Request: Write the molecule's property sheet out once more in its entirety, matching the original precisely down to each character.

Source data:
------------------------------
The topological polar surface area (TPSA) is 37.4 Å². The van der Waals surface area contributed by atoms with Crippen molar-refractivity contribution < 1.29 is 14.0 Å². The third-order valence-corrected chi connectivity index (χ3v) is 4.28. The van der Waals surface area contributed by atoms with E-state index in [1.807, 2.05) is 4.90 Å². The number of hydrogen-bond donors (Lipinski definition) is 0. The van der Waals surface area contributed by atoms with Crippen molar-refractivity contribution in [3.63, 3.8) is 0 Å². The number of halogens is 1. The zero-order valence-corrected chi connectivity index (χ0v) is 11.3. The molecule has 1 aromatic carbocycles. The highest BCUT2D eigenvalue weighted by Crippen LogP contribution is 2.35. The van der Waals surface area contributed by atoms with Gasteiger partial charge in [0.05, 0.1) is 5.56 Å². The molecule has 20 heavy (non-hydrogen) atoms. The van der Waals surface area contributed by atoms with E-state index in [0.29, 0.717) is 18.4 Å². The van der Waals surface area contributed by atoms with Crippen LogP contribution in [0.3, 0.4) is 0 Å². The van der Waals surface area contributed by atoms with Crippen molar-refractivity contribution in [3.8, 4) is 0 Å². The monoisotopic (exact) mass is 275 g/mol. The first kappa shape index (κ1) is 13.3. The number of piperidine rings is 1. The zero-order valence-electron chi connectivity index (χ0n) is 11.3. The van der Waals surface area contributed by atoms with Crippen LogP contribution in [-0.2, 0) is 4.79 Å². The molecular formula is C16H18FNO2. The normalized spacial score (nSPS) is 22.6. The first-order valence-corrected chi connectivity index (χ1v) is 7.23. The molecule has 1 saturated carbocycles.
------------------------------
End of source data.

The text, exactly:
The topological polar surface area (TPSA) is 37.4 Å². The van der Waals surface area contributed by atoms with Crippen molar-refractivity contribution < 1.29 is 14.0 Å². The third-order valence-corrected chi connectivity index (χ3v) is 4.28. The van der Waals surface area contributed by atoms with E-state index in [1.807, 2.05) is 4.90 Å². The number of hydrogen-bond donors (Lipinski definition) is 0. The van der Waals surface area contributed by atoms with Crippen molar-refractivity contribution in [3.63, 3.8) is 0 Å². The number of halogens is 1. The zero-order valence-corrected chi connectivity index (χ0v) is 11.3. The molecule has 1 aromatic carbocycles. The highest BCUT2D eigenvalue weighted by Crippen LogP contribution is 2.35. The van der Waals surface area contributed by atoms with Gasteiger partial charge in [0.05, 0.1) is 5.56 Å². The molecule has 20 heavy (non-hydrogen) atoms. The van der Waals surface area contributed by atoms with E-state index in [0.29, 0.717) is 18.4 Å². The van der Waals surface area contributed by atoms with Crippen LogP contribution in [0.3, 0.4) is 0 Å². The van der Waals surface area contributed by atoms with Crippen molar-refractivity contribution in [3.8, 4) is 0 Å². The monoisotopic (exact) mass is 275 g/mol. The first kappa shape index (κ1) is 13.3. The number of piperidine rings is 1. The zero-order valence-electron chi connectivity index (χ0n) is 11.3. The van der Waals surface area contributed by atoms with Crippen LogP contribution in [-0.2, 0) is 4.79 Å². The molecular formula is C16H18FNO2. The normalized spacial score (nSPS) is 22.6. The first-order valence-corrected chi connectivity index (χ1v) is 7.23. The molecule has 1 saturated carbocycles.